MVCA Report Shines Light on Detroit’s Startup Growth and Challenges
For roughly the past five years, Detroit’s tech startup ecosystem has been growing at a rapid pace. However, accounts have differed as to just how much growth has occurred. A recent report by the Michigan Venture Capital Association (MVCA) attempts to shine a light on the subject while detailing a couple of key findings.
According to the MVCA’s report, there are currently 35 venture-backed startups in Detroit, representing about 25 percent of all VC-backed startups in Michigan. In the past three years, there has been a 50 percent increase in Detroit startups, and more than half of them are early-stage companies.
In the past year, 14 Detroit-based startups have raised a combined total of $62 million in VC funding. Five VC firms are currently headquartered in the Motor City: Detroit Venture Partners, Fontinalis Partners, Ludlow Ventures, Invest Detroit Ventures, and First Step Fund.
Maureen Miller Brosnan, the MVCA’s executive director, says that in her opinion, the report’s most significant finding is that Detroit continues on an upward trajectory. The organization publishes an annual report on the state of Michigan’s venture-backed companies, but this is only the second time the MVCA has separated the data by city. (In 2015, the MVCA separately studied Detroit, Ann Arbor, Grand Rapids, and Oakland County.)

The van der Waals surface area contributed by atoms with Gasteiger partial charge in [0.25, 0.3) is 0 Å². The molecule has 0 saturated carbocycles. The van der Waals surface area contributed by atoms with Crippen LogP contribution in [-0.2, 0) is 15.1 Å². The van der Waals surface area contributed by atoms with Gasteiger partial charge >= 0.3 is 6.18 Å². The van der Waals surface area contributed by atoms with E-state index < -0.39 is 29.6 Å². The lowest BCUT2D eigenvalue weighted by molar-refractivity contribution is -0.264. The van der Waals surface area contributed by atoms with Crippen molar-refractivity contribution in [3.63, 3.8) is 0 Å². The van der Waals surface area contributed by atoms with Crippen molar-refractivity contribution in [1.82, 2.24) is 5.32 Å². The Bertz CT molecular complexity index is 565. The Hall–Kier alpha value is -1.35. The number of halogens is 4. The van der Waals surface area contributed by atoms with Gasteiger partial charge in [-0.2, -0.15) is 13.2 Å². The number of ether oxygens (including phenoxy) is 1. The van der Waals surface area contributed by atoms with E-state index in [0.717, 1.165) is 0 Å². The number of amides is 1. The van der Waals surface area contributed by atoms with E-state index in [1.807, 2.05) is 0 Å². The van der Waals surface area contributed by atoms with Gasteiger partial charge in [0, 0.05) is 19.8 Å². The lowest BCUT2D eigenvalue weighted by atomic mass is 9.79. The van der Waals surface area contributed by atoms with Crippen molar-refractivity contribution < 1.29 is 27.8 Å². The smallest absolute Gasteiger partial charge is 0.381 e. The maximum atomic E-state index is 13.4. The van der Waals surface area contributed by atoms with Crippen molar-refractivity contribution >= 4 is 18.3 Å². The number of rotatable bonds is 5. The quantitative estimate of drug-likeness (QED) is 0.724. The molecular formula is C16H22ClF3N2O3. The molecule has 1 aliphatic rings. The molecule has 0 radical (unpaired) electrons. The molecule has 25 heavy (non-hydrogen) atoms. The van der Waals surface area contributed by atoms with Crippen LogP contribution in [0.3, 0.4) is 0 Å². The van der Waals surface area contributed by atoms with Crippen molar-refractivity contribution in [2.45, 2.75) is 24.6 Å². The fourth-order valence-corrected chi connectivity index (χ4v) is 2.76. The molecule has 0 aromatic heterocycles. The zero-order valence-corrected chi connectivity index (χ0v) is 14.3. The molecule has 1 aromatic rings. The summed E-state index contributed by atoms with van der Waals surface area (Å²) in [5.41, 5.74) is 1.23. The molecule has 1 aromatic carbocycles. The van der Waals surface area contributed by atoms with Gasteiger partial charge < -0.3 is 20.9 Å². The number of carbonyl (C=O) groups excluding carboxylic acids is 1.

The 2017 report also details some of the quality of life factors making Detroit an attractive place to locate startups: it has the 13th hottest restaurant scene in the country, according to Zagat; the median cost of a home ($40,000) is 80 percent cheaper than the national average; the cost of living is 21.7 percent lower than the national average; and it is the ninth-best place in the country for leisure activities, as determined by the New York Times.
“There are really good things happening in Detroit,” Brosnan says. “There is talent, a low cost of living, and great minds. If we’re able to bring more capital, I don’t see why Detroit can’t keep growing.”
Despite all of this positive momentum, Brosnan says Detroit companies have the same challenge that all venture-backed startups in Michigan face: a potential lack of follow-on funding. Many Michiganders don’t grasp the difference between seed-stage and late-stage companies and their importance to the state’s economy, she adds.
“In Detroit, over half the startups are in the early stage,” she explains. “They’re earning revenues, but they’re not yet cash flow positive. Those are the companies with great potential.”
Although the follow-on funding gap is something to keep an eye on, she says even if Detroit’s startups can’t raise the money from local investors, they can go after out-of-state VC firms.
“We want to make sure there’s funding at all stages of growth,” Brosnan says. “There are great organizations like TechTown Detroit and NextEnergy that are doing a fantastic job building early-stage companies. I’m hoping they’ll have the resources necessary to continue that.”